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You may have heard of the "elevator pitch," but MBA students who competed in the third annual Babcock Elevator Competition at Wake Forest University (WFU) in Winston-Salem, North Carolina, lived it. In this new take on the business plan competition, winning meant mastering the art of fast-talking.
The object of the contest was to craft a two-minute pitch and deliver it to a VC during an elevator ride. "This competition was designed to simulate reality," says Stan Mandel, faculty leader of the competition and director of the Angell Center for Entrepreneurship at WFU. "You must be able to make concise, effective pitches to influential individuals."
Out of the more than 27 teams in the March 2002 competition, two boasted winning business plans. Nicole Kinser and Peter King, both MBA students at the University of Georgia's Terry College of Business in Athens, Georgia, at the time, pitched their idea for Aqua Vitae Enterprises. Their key product? A compound that boosts fish immune systems. "You had to catch [the VC's] interest and explain there is a problem [this product solves]-and hit the high points. They want to see you've done your homework," says Kinser, 27.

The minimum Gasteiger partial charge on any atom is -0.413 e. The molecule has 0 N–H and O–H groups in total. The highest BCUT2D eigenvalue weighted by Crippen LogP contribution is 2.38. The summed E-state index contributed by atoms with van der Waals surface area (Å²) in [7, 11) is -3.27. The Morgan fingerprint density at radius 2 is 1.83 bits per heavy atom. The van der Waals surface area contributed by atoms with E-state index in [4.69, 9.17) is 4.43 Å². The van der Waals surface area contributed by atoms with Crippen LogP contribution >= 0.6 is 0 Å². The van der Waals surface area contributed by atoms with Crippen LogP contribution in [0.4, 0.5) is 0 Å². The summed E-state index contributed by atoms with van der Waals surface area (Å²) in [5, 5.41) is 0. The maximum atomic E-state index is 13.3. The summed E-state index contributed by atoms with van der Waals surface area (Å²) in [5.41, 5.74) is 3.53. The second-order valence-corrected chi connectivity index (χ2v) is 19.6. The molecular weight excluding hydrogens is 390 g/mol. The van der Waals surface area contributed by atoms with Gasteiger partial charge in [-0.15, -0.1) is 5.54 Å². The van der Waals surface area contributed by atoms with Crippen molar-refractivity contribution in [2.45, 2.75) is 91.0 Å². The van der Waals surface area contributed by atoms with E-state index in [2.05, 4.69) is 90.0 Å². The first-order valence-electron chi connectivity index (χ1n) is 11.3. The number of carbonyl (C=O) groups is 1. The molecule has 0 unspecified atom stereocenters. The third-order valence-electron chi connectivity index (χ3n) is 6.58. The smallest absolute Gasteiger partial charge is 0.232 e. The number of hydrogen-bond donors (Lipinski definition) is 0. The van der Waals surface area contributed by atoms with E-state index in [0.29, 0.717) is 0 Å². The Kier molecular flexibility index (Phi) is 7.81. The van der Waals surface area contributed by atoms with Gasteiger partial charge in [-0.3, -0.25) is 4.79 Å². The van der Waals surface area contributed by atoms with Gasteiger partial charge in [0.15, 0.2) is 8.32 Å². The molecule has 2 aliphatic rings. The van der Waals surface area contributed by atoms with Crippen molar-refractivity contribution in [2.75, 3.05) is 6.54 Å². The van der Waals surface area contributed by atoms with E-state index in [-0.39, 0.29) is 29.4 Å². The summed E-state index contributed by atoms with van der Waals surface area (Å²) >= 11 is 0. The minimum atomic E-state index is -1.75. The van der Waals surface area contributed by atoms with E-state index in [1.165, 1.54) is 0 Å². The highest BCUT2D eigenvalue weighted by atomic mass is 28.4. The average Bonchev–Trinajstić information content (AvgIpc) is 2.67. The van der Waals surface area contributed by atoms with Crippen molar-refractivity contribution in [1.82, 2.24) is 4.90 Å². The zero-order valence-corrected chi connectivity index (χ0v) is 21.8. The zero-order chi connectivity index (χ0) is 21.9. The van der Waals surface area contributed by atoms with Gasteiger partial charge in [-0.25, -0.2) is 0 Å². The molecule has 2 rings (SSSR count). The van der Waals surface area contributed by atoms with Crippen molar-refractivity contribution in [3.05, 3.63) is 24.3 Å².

Adds King, 35: "[The VCs] will start asking questions on the spot. You've got to be on your toes."
The other winning team agrees. Margaret Price, 28, an MBA student at WFU at the time of the competition, pitched D-Tec-Dent Corp., a service that replaces dentures for senior citizens in three days (the process usually takes four to six weeks). Price, who founded the company with her father-in-law, William Price, a dentist, and her husband, Bobby Price, 30, had never pitched a VC before. She says of the two-minute elevator ride: "It goes by fast. It's an interesting format."
Although there was no prize money for the winners, both won a formal meeting with the VCs that could lead to funding for the ventures.